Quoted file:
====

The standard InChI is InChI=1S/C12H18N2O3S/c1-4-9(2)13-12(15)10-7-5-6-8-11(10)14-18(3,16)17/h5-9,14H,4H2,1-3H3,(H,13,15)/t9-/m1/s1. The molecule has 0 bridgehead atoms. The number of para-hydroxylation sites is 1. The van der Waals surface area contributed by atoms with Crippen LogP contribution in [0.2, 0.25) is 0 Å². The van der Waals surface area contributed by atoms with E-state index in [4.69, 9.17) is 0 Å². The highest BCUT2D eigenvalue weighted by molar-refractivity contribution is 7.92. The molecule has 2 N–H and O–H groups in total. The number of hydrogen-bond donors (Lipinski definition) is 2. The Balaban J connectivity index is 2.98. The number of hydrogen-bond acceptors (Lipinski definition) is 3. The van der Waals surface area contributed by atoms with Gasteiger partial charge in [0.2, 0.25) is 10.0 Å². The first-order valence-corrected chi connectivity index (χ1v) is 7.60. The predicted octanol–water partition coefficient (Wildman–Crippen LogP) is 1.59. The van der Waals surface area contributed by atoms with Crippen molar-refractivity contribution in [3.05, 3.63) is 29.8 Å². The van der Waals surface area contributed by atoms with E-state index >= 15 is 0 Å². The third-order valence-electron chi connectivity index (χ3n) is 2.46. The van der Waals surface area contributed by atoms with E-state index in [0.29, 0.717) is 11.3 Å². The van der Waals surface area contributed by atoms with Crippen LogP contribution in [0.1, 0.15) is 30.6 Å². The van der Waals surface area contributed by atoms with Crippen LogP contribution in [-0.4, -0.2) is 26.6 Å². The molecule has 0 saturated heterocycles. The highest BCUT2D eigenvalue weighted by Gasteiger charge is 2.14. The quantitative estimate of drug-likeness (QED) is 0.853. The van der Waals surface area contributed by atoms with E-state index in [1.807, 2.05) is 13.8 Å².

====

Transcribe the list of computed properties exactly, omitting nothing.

The standard InChI is InChI=1S/C12H18N2O3S/c1-4-9(2)13-12(15)10-7-5-6-8-11(10)14-18(3,16)17/h5-9,14H,4H2,1-3H3,(H,13,15)/t9-/m1/s1. The molecule has 0 bridgehead atoms. The number of para-hydroxylation sites is 1. The van der Waals surface area contributed by atoms with Crippen LogP contribution in [0.2, 0.25) is 0 Å². The van der Waals surface area contributed by atoms with E-state index in [4.69, 9.17) is 0 Å². The highest BCUT2D eigenvalue weighted by molar-refractivity contribution is 7.92. The molecule has 2 N–H and O–H groups in total. The number of hydrogen-bond donors (Lipinski definition) is 2. The Balaban J connectivity index is 2.98. The number of hydrogen-bond acceptors (Lipinski definition) is 3. The van der Waals surface area contributed by atoms with Gasteiger partial charge in [0.2, 0.25) is 10.0 Å². The first-order valence-corrected chi connectivity index (χ1v) is 7.60. The predicted octanol–water partition coefficient (Wildman–Crippen LogP) is 1.59. The van der Waals surface area contributed by atoms with Crippen molar-refractivity contribution in [3.05, 3.63) is 29.8 Å². The van der Waals surface area contributed by atoms with E-state index >= 15 is 0 Å². The third-order valence-electron chi connectivity index (χ3n) is 2.46. The van der Waals surface area contributed by atoms with E-state index in [0.29, 0.717) is 11.3 Å². The van der Waals surface area contributed by atoms with Crippen LogP contribution in [0.1, 0.15) is 30.6 Å². The van der Waals surface area contributed by atoms with Crippen LogP contribution in [-0.4, -0.2) is 26.6 Å². The molecule has 0 saturated heterocycles. The highest BCUT2D eigenvalue weighted by Gasteiger charge is 2.14. The quantitative estimate of drug-likeness (QED) is 0.853. The van der Waals surface area contributed by atoms with E-state index in [1.807, 2.05) is 13.8 Å².